In that agreement, among other details, Hemings had stipulated that each of her future children with him were to be freed upon their coming of age.

While the Hemings saga is not likely to be what Job Tison had in mind in his own will, the fact of such a relationship and agreement gives us an example of what certainly was an unusually cordial relationship between a slave-holder and the enslaved. While such stories are more likely to include violence, rape, and other deplorable mistreatments, there apparently were also some instances which included other arrangements. While I certainly have no resources pointing to such a possibility, there had to have been some reason for such a stipulation in the Tison will. I doubt it was there just because, on his deathbed, he felt like being nice. Mary Ann was not just some "lucky winner."

Then, too, I am aware that some of the slaves from the Tison plantation were counted, in future census enumerations, as mixed race. Specifically, they were commonly acknowledged to have "white" ancestry in their heritage. Where would that parentage have come from? We already know that Hester, the Tison slave bequeathed to Job's daughter Sidney, was considered biracial, as was her son, King Stockton. While Hester certainly wasn't singled out for any special mention in the Tison will, hers might have been, in the coming years after his death, a story similar to Mary Ann's.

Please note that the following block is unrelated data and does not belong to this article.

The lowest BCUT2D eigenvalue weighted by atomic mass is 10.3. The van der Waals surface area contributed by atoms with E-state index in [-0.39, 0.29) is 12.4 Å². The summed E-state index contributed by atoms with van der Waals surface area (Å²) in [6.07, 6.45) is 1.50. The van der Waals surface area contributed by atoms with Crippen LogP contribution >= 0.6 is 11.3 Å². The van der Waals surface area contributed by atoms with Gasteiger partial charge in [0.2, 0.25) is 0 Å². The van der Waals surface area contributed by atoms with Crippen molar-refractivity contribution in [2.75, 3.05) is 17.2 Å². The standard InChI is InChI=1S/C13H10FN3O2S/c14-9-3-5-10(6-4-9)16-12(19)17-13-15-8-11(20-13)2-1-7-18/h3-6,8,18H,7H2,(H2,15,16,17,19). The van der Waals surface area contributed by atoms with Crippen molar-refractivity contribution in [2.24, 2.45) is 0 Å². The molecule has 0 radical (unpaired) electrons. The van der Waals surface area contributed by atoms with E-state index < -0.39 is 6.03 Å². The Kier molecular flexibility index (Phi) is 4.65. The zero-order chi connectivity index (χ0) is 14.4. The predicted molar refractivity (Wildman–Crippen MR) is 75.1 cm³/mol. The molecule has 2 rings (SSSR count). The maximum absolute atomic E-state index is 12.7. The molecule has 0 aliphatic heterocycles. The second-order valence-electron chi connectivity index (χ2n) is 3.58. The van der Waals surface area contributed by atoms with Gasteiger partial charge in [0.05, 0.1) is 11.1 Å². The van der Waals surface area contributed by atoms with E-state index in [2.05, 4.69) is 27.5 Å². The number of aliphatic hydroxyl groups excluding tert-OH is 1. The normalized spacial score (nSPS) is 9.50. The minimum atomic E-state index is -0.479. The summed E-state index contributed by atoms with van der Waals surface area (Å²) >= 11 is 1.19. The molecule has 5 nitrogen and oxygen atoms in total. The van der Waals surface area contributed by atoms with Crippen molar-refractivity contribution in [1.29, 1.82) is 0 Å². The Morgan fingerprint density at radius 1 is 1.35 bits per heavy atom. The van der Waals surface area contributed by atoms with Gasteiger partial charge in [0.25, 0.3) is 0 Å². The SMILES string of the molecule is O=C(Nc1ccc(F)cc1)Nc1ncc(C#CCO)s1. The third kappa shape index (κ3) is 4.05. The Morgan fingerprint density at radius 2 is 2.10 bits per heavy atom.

All those thoughts, at this point, are merely presumptions. And one presumption is likely to be just as reasonable as any other. Who knows? Perhaps the tradition, back then, was to withhold sale of a slave until timing provided a better increase to the "investment." Perhaps, unlike either of our presumptions, there was another reason for the specific wording of the stipulation about Mary Ann. Perhaps we will someday uncover an explanation in the volume of papers in the Tison probate file. Or perhaps we will not.


  1. This is a really interesting exercise in understanding ante-bellum language that may have had (probably did have) completely different meaning than we would give it now. I think you are on the right track. It seems unlikely that Tison simply wanted his heirs to benefit from a higher price down the road. I was struck by the wording in the heirs' signed statements; the phrase "excepting of Mary Ann" seems the same for each document, and may have been a standard phrase used in probate settlements. Maybe a legal historian would know how it was used in that era?

    1. Lisa, I had the distinct feeling that that phrase, repeated almost word for word in each heir's written receipt, was something added upon the advice of an attorney. Whether that was so, I don't know, but found it curious that the wording was so strictly adhered to in each instance, as if needed to meet some legal technicality.

  2. :0 I think many people would be shocked if they did 23 and me or some such DNA tests:)

    1. That is likely so, Far Side. We all have aspects of our ancestry that we may not have been aware of. Some stories do survive, passed down through generations, but others never received as much air time, for whatever reason.